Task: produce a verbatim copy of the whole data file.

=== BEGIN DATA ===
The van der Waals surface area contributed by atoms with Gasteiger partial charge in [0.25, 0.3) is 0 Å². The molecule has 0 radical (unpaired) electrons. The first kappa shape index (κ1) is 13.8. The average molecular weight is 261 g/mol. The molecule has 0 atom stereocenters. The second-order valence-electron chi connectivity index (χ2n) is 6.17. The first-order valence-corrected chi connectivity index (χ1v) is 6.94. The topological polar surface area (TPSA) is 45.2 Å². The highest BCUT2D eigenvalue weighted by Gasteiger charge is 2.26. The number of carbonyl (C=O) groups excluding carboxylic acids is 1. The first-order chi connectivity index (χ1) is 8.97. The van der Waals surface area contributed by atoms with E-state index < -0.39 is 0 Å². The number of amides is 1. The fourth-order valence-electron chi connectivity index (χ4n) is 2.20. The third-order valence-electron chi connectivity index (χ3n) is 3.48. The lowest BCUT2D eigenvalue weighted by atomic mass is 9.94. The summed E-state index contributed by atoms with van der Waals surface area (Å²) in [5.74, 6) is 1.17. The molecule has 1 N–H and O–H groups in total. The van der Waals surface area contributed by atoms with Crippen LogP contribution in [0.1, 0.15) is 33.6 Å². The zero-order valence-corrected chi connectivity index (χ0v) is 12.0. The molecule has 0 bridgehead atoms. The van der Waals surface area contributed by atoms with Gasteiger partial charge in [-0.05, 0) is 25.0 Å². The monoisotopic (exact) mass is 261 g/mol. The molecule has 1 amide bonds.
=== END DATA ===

The van der Waals surface area contributed by atoms with Gasteiger partial charge in [0.25, 0.3) is 0 Å². The molecule has 0 radical (unpaired) electrons. The first kappa shape index (κ1) is 13.8. The average molecular weight is 261 g/mol. The molecule has 0 atom stereocenters. The second-order valence-electron chi connectivity index (χ2n) is 6.17. The first-order valence-corrected chi connectivity index (χ1v) is 6.94. The topological polar surface area (TPSA) is 45.2 Å². The highest BCUT2D eigenvalue weighted by Gasteiger charge is 2.26. The number of carbonyl (C=O) groups excluding carboxylic acids is 1. The first-order chi connectivity index (χ1) is 8.97. The van der Waals surface area contributed by atoms with E-state index < -0.39 is 0 Å². The number of amides is 1. The fourth-order valence-electron chi connectivity index (χ4n) is 2.20. The third-order valence-electron chi connectivity index (χ3n) is 3.48. The lowest BCUT2D eigenvalue weighted by atomic mass is 9.94. The summed E-state index contributed by atoms with van der Waals surface area (Å²) in [5.74, 6) is 1.17. The molecule has 1 N–H and O–H groups in total. The van der Waals surface area contributed by atoms with Crippen LogP contribution in [0.1, 0.15) is 33.6 Å². The zero-order valence-corrected chi connectivity index (χ0v) is 12.0. The molecule has 0 bridgehead atoms. The van der Waals surface area contributed by atoms with Gasteiger partial charge in [-0.05, 0) is 25.0 Å². The monoisotopic (exact) mass is 261 g/mol. The molecule has 1 amide bonds.